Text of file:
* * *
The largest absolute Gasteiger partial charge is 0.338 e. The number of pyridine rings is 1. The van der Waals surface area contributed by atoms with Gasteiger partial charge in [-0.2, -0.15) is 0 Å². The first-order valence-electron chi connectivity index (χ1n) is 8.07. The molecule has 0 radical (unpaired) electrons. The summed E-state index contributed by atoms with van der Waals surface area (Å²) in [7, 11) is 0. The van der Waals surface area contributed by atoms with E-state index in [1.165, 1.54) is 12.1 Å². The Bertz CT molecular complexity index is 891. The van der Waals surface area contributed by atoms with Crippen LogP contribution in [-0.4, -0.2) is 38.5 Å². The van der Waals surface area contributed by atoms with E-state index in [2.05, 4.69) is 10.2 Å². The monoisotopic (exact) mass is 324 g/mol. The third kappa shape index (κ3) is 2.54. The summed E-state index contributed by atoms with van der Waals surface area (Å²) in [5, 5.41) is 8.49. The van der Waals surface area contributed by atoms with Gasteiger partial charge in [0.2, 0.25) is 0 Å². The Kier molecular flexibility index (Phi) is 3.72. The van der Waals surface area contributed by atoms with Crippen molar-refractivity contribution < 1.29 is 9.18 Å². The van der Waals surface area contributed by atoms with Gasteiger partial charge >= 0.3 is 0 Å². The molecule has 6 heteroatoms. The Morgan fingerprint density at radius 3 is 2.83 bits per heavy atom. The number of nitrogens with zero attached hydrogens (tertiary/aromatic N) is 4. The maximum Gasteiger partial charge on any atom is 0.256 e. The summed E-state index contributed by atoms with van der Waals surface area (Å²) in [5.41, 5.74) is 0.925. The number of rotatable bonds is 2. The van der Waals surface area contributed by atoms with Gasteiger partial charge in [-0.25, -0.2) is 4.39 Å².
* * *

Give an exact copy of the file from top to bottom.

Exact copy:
The largest absolute Gasteiger partial charge is 0.338 e. The number of pyridine rings is 1. The van der Waals surface area contributed by atoms with Gasteiger partial charge in [-0.2, -0.15) is 0 Å². The first-order valence-electron chi connectivity index (χ1n) is 8.07. The molecule has 0 radical (unpaired) electrons. The summed E-state index contributed by atoms with van der Waals surface area (Å²) in [7, 11) is 0. The van der Waals surface area contributed by atoms with E-state index in [1.165, 1.54) is 12.1 Å². The Bertz CT molecular complexity index is 891. The van der Waals surface area contributed by atoms with Crippen LogP contribution in [-0.4, -0.2) is 38.5 Å². The van der Waals surface area contributed by atoms with E-state index in [2.05, 4.69) is 10.2 Å². The monoisotopic (exact) mass is 324 g/mol. The third kappa shape index (κ3) is 2.54. The summed E-state index contributed by atoms with van der Waals surface area (Å²) in [5, 5.41) is 8.49. The van der Waals surface area contributed by atoms with Gasteiger partial charge in [0.2, 0.25) is 0 Å². The Kier molecular flexibility index (Phi) is 3.72. The van der Waals surface area contributed by atoms with Crippen molar-refractivity contribution < 1.29 is 9.18 Å². The van der Waals surface area contributed by atoms with Gasteiger partial charge >= 0.3 is 0 Å². The molecule has 6 heteroatoms. The Morgan fingerprint density at radius 3 is 2.83 bits per heavy atom. The number of nitrogens with zero attached hydrogens (tertiary/aromatic N) is 4. The maximum Gasteiger partial charge on any atom is 0.256 e. The summed E-state index contributed by atoms with van der Waals surface area (Å²) in [5.41, 5.74) is 0.925. The number of rotatable bonds is 2. The van der Waals surface area contributed by atoms with Gasteiger partial charge in [-0.25, -0.2) is 4.39 Å².